E Pluribus Unum
Out of Many, One
Chapter 1 What Is The Role Of Government?
The role of government is to strike a balance between individual rights versus the greater good of the community
Over the centuries, the human race has experimented with many forms of government.
Imperialist monarchies and despotism once ruled the world, giving way to such political and economic extremes as fascism and democracy, capitalism and Marxism.
The twentieth century has been a particularly turbulent one. After two world wars and the rise – and unexpected fall – of communism, we now have the luxury of hindsight to assess and learn from these various systems.
In each case, mankind continues to be plagued by the same basic conflict: individual rights versus the greater good of the community.
The role of government is to strike a balance between the two.
The Problems with both Totalitarianism and Democracy
Human beings are naturally diverse in their beliefs and ambitions.
Such differences often produce conflict between individuals and throughout society.
Suppressing this diversity would infringe on individual liberties, and is therefore unacceptable, and yet allowing every person unbridled freedom is also unacceptable, for what would prevent one person’s interests from harming another person or society?
Most governments have reacted to this paradox by opting for one extreme or the other.
Totalitarianism may argue for the good of the whole at the expense of the individual; it maintains that the selfish needs of the individual will ultimately fragment a nation and undermine the common good.
Ironically, it is under such regimes that individuals – that is, dictators – assumed unprecedented powers.
We need no reminder of the untold misery that this form of government, in most cases, has caused the human race.
Democracy, on the hand, nurtures the very individualism that totalitarianism squelches; it declares that all men were created equal and possess the rights to pursue their beliefs without hindrance.
Democracy contends that it is better to have motivated free people and risk excessive self-interest than to destroy their drive by suppressing individualism for the common good.
Democracy would appear to be a far better form of government that totalitarianism.
But democracy contains an inherent flaw, in that its essential motivating factor is self-interest.
Over time, the core values of a community begin to crumble under the accumulated weight of millions of individual desires and needs.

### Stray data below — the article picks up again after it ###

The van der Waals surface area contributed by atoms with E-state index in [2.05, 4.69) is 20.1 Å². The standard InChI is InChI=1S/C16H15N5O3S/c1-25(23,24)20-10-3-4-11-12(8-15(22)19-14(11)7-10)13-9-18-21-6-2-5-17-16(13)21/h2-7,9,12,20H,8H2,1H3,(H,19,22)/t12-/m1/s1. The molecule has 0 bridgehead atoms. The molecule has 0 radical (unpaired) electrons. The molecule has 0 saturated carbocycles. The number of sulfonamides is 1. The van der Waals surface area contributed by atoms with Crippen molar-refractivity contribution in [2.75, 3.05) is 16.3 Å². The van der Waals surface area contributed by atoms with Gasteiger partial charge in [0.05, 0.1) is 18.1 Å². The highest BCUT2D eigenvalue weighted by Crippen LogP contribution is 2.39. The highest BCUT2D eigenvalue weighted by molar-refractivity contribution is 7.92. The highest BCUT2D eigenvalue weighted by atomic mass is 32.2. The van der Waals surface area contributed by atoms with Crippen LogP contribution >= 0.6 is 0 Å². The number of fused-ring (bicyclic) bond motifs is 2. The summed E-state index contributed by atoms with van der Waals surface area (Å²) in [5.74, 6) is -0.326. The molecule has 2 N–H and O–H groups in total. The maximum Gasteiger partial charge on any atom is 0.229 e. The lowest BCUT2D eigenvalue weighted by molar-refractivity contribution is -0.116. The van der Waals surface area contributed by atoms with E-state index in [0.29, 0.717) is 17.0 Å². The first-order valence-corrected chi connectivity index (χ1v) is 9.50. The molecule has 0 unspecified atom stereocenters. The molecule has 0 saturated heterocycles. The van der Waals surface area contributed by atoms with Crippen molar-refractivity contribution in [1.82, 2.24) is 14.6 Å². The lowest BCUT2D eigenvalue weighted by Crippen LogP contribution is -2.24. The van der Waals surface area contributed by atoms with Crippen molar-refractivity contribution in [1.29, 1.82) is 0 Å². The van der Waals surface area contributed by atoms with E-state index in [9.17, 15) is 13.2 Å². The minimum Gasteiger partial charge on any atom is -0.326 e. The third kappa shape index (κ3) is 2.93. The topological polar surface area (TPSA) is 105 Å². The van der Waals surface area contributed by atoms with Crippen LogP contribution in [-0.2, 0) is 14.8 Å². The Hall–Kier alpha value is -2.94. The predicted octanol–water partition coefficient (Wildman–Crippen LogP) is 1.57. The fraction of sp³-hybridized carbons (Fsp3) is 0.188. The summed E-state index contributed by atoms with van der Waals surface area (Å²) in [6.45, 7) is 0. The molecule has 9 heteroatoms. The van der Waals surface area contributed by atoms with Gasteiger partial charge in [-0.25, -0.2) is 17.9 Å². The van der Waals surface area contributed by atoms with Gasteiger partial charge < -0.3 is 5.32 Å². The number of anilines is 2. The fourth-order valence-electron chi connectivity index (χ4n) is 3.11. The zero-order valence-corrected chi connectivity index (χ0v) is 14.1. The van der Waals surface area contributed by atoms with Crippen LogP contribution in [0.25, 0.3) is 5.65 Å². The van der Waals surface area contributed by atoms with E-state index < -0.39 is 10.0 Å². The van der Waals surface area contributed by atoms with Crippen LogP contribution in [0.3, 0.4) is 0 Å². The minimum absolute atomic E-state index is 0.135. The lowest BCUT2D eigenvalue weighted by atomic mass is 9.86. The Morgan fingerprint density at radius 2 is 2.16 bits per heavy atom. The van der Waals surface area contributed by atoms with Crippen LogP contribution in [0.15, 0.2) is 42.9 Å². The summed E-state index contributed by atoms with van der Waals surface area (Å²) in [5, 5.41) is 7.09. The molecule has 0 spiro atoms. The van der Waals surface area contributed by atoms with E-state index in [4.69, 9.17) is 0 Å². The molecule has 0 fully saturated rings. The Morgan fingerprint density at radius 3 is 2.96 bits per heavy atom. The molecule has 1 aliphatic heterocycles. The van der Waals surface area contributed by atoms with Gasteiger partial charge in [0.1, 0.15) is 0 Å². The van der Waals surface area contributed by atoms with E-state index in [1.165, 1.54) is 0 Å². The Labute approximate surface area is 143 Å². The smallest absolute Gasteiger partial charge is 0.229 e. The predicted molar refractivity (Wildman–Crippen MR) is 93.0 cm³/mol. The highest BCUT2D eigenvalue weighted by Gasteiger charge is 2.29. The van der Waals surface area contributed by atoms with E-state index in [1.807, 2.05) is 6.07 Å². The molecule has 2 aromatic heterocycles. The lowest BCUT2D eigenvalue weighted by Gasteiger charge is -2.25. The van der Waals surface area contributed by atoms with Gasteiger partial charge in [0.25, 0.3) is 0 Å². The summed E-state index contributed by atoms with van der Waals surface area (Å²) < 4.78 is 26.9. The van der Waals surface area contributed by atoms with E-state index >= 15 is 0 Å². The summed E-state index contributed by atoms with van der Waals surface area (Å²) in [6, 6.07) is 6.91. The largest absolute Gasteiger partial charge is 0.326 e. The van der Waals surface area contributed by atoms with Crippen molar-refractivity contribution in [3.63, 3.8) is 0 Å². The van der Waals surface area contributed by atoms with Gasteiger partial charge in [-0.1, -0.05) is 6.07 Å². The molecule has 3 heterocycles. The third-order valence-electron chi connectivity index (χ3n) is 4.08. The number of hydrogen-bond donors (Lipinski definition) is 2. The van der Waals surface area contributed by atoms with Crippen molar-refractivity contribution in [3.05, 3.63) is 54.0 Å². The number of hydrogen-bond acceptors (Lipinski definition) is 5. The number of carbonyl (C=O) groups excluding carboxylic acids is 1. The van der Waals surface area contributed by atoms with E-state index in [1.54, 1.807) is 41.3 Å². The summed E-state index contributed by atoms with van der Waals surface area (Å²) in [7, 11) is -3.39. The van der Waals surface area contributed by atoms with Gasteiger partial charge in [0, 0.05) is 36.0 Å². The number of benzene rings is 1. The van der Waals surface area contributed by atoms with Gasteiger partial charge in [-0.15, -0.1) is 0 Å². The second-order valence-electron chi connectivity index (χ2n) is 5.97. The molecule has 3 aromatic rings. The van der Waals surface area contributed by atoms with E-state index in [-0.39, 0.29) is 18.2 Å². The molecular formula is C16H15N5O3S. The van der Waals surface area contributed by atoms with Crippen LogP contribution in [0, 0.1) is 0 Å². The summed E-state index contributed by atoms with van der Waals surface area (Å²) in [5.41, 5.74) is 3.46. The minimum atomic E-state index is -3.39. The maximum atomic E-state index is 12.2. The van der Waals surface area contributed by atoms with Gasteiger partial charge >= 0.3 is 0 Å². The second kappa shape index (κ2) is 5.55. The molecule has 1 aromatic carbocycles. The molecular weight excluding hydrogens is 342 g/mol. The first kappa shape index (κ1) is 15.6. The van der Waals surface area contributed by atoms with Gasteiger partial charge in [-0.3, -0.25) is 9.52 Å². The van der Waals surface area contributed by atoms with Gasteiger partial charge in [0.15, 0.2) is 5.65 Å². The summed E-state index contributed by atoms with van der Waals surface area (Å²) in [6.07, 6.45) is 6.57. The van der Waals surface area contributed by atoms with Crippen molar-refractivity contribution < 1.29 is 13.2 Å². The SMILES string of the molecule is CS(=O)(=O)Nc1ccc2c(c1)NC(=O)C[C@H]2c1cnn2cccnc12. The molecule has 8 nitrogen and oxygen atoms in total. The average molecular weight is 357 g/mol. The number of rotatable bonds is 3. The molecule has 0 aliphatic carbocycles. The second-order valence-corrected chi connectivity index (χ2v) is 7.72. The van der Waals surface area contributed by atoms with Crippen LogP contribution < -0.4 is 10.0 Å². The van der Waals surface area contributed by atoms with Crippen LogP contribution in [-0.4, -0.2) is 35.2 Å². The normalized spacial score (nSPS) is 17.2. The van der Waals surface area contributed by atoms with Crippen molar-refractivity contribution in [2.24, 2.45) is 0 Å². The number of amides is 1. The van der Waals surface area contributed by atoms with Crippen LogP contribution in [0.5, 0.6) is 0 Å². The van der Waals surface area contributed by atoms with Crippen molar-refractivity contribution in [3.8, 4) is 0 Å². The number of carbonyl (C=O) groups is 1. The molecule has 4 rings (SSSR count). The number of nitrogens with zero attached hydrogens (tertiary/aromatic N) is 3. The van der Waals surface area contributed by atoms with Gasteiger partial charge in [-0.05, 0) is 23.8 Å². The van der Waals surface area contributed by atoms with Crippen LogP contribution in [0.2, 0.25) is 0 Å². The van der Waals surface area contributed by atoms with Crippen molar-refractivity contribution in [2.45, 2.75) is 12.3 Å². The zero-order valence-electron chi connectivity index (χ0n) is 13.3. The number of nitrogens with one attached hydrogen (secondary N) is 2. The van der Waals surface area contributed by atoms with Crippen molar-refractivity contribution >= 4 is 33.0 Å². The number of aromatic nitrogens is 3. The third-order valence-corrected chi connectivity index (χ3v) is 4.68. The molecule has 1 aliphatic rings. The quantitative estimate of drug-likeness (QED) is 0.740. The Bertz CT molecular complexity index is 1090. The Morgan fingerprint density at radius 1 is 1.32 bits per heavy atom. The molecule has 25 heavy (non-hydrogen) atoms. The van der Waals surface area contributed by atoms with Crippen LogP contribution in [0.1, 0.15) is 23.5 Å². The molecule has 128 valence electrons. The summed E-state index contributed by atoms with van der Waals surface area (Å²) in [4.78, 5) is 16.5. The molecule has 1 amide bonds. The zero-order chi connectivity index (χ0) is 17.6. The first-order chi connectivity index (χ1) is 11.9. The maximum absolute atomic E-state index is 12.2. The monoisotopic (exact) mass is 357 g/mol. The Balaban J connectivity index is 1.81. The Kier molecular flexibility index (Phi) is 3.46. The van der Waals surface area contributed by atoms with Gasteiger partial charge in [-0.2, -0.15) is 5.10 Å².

Ultimately, these conflicting interests can erode a society’s unified drive for meaningful achievement.
Several democracies have struggled mightily with this dilemma, perhaps none more that the United States, the largest democracy in the history of the world.
Consider the battle in dozens of American cities where individual’s
freedom of expression has come in conflict with community standards of morality.
Individuals or movements cannot balance societal versus personal good, due to prejudice and subjectivity, only G-d’s governmental status which is not subject to prejudice nor subjectivity can
Since people are bound to have vastly different beliefs, who should define the standards of morality and justice that must rule all the people?
At what point does a government intervene to keep an individual from harming himself or others?
How do we avoid the abuse of power by governmental leaders themselves?
The only government that can successfully balance individual and societal needs is a righteous government built on faith in G-d.
The underlying flaw of all governments, whether fascistic or democratic, is that they are based on human rules.
Any government built solely on human judgment is bound to be subject to the prejudice, subjectivity, and arbitrariness of individual humans or groups.
But G-d, who created all people equal, also gave them a system of absolute morality and justice.
A society that yearns to be righteous must be built on such ethical values.
The very foundation of civilization rests upon the basic principles known as the Seven Noahide Laws given at Sinai:
1. Belief in G-d
2. Respect for and Praise of G-d
3. Respect for human life
4. Respect for family sanctity
5. Respect for others rights and property
6. Creation of a judicial system
7. Respect for all animals
Without these laws as a bedrock of government, a society will either have despotism, where individual lives are compromised and possibly G-d forbid abused, or anarchy, where every person pursues his or her own needs without regard for the law.
So how is it possible to balance individual freedom with the good of society?